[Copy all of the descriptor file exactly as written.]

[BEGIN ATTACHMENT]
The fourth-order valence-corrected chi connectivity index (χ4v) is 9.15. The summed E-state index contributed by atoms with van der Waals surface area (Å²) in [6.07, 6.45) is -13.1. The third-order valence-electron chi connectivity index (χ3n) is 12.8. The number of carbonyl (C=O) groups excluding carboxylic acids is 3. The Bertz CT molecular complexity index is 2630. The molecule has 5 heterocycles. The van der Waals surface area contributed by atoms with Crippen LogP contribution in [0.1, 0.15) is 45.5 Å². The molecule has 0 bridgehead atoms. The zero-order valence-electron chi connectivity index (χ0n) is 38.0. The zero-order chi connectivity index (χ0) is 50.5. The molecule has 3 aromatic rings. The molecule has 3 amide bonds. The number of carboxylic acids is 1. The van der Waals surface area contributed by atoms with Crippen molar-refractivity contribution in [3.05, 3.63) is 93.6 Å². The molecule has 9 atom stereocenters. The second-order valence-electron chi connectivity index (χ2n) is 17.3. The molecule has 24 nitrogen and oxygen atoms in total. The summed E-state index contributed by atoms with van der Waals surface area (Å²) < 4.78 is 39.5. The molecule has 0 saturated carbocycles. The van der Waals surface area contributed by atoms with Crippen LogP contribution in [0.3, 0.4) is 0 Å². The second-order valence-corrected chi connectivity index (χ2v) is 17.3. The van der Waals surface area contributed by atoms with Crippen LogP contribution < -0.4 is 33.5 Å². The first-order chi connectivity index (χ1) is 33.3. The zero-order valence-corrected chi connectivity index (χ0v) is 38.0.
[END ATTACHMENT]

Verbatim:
The fourth-order valence-corrected chi connectivity index (χ4v) is 9.15. The summed E-state index contributed by atoms with van der Waals surface area (Å²) in [6.07, 6.45) is -13.1. The third-order valence-electron chi connectivity index (χ3n) is 12.8. The number of carbonyl (C=O) groups excluding carboxylic acids is 3. The Bertz CT molecular complexity index is 2630. The molecule has 5 heterocycles. The van der Waals surface area contributed by atoms with Crippen LogP contribution in [0.1, 0.15) is 45.5 Å². The molecule has 0 bridgehead atoms. The zero-order valence-electron chi connectivity index (χ0n) is 38.0. The zero-order chi connectivity index (χ0) is 50.5. The molecule has 3 aromatic rings. The molecule has 3 amide bonds. The number of carboxylic acids is 1. The van der Waals surface area contributed by atoms with Crippen molar-refractivity contribution in [3.05, 3.63) is 93.6 Å². The molecule has 9 atom stereocenters. The second-order valence-electron chi connectivity index (χ2n) is 17.3. The molecule has 24 nitrogen and oxygen atoms in total. The summed E-state index contributed by atoms with van der Waals surface area (Å²) < 4.78 is 39.5. The molecule has 0 saturated carbocycles. The van der Waals surface area contributed by atoms with Crippen LogP contribution in [0.3, 0.4) is 0 Å². The second-order valence-corrected chi connectivity index (χ2v) is 17.3. The van der Waals surface area contributed by atoms with Crippen LogP contribution < -0.4 is 33.5 Å². The first-order chi connectivity index (χ1) is 33.3. The zero-order valence-corrected chi connectivity index (χ0v) is 38.0.